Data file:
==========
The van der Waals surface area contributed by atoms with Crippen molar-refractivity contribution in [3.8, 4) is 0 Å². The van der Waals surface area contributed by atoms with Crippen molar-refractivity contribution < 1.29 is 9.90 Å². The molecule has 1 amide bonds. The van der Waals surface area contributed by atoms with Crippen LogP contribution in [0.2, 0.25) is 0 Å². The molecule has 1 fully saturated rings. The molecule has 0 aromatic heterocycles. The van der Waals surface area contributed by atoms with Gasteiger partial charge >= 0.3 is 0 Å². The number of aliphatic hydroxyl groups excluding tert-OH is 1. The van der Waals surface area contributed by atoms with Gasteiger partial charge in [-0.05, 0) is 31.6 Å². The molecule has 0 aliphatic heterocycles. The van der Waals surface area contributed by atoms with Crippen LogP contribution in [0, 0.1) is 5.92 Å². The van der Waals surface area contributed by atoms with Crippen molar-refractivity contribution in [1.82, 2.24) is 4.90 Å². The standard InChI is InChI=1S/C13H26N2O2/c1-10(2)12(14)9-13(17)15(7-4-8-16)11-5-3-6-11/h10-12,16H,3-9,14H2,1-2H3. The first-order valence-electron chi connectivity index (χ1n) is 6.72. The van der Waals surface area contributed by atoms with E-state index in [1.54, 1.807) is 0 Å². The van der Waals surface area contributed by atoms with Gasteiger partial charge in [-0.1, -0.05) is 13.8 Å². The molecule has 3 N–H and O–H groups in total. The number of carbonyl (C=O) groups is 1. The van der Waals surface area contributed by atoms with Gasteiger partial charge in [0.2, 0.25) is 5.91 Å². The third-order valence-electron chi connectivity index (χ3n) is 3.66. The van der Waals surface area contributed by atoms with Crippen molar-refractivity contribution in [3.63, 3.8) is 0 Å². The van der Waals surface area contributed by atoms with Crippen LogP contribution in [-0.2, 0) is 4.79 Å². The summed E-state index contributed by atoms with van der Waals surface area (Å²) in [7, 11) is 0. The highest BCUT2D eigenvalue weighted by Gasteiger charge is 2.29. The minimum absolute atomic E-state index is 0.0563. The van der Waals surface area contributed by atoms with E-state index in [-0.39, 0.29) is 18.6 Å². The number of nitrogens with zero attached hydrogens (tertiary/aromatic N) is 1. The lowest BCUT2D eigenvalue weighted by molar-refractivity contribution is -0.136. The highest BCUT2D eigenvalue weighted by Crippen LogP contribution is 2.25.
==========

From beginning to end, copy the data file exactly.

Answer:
The van der Waals surface area contributed by atoms with Crippen molar-refractivity contribution in [3.8, 4) is 0 Å². The van der Waals surface area contributed by atoms with Crippen molar-refractivity contribution < 1.29 is 9.90 Å². The molecule has 1 amide bonds. The van der Waals surface area contributed by atoms with Crippen LogP contribution in [0.2, 0.25) is 0 Å². The molecule has 1 fully saturated rings. The molecule has 0 aromatic heterocycles. The van der Waals surface area contributed by atoms with Gasteiger partial charge >= 0.3 is 0 Å². The number of aliphatic hydroxyl groups excluding tert-OH is 1. The van der Waals surface area contributed by atoms with Gasteiger partial charge in [-0.05, 0) is 31.6 Å². The molecule has 0 aliphatic heterocycles. The van der Waals surface area contributed by atoms with Crippen LogP contribution in [0, 0.1) is 5.92 Å². The van der Waals surface area contributed by atoms with Crippen molar-refractivity contribution in [1.82, 2.24) is 4.90 Å². The standard InChI is InChI=1S/C13H26N2O2/c1-10(2)12(14)9-13(17)15(7-4-8-16)11-5-3-6-11/h10-12,16H,3-9,14H2,1-2H3. The first-order valence-electron chi connectivity index (χ1n) is 6.72. The van der Waals surface area contributed by atoms with E-state index in [1.54, 1.807) is 0 Å². The van der Waals surface area contributed by atoms with Gasteiger partial charge in [-0.1, -0.05) is 13.8 Å². The molecule has 3 N–H and O–H groups in total. The number of carbonyl (C=O) groups is 1. The van der Waals surface area contributed by atoms with Gasteiger partial charge in [0.2, 0.25) is 5.91 Å². The third-order valence-electron chi connectivity index (χ3n) is 3.66. The van der Waals surface area contributed by atoms with Crippen molar-refractivity contribution in [3.63, 3.8) is 0 Å². The van der Waals surface area contributed by atoms with Crippen LogP contribution in [-0.2, 0) is 4.79 Å². The summed E-state index contributed by atoms with van der Waals surface area (Å²) in [7, 11) is 0. The highest BCUT2D eigenvalue weighted by Gasteiger charge is 2.29. The minimum absolute atomic E-state index is 0.0563. The van der Waals surface area contributed by atoms with E-state index in [-0.39, 0.29) is 18.6 Å². The number of nitrogens with zero attached hydrogens (tertiary/aromatic N) is 1. The lowest BCUT2D eigenvalue weighted by molar-refractivity contribution is -0.136. The highest BCUT2D eigenvalue weighted by Crippen LogP contribution is 2.25.